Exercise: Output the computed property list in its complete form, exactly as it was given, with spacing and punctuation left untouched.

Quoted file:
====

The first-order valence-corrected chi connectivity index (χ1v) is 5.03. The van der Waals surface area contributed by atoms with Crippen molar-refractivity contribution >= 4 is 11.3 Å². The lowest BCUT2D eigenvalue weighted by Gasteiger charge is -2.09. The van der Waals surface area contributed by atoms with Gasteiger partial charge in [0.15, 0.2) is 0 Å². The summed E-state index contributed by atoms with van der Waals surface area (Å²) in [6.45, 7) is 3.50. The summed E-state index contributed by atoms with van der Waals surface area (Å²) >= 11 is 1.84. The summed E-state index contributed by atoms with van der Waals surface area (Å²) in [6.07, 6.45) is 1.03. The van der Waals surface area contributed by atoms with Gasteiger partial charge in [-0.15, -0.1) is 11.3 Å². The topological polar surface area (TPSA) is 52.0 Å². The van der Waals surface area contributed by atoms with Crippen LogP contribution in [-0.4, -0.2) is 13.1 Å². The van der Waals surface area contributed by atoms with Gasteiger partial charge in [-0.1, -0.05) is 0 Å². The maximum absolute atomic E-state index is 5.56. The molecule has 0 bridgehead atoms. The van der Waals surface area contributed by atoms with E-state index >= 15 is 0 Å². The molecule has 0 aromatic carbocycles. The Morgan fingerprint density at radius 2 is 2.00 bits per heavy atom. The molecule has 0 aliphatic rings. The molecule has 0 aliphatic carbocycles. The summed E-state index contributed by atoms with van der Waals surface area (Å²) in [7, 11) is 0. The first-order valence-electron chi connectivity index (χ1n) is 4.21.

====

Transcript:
The first-order valence-corrected chi connectivity index (χ1v) is 5.03. The van der Waals surface area contributed by atoms with Crippen molar-refractivity contribution >= 4 is 11.3 Å². The lowest BCUT2D eigenvalue weighted by Gasteiger charge is -2.09. The van der Waals surface area contributed by atoms with Gasteiger partial charge in [0.15, 0.2) is 0 Å². The summed E-state index contributed by atoms with van der Waals surface area (Å²) in [6.45, 7) is 3.50. The summed E-state index contributed by atoms with van der Waals surface area (Å²) >= 11 is 1.84. The summed E-state index contributed by atoms with van der Waals surface area (Å²) in [6.07, 6.45) is 1.03. The van der Waals surface area contributed by atoms with Gasteiger partial charge in [-0.15, -0.1) is 11.3 Å². The topological polar surface area (TPSA) is 52.0 Å². The van der Waals surface area contributed by atoms with Crippen LogP contribution in [-0.4, -0.2) is 13.1 Å². The van der Waals surface area contributed by atoms with Gasteiger partial charge in [-0.1, -0.05) is 0 Å². The maximum absolute atomic E-state index is 5.56. The molecule has 0 bridgehead atoms. The van der Waals surface area contributed by atoms with E-state index >= 15 is 0 Å². The molecule has 0 aromatic carbocycles. The Morgan fingerprint density at radius 2 is 2.00 bits per heavy atom. The molecule has 0 aliphatic rings. The molecule has 0 aliphatic carbocycles. The summed E-state index contributed by atoms with van der Waals surface area (Å²) in [7, 11) is 0. The first-order valence-electron chi connectivity index (χ1n) is 4.21.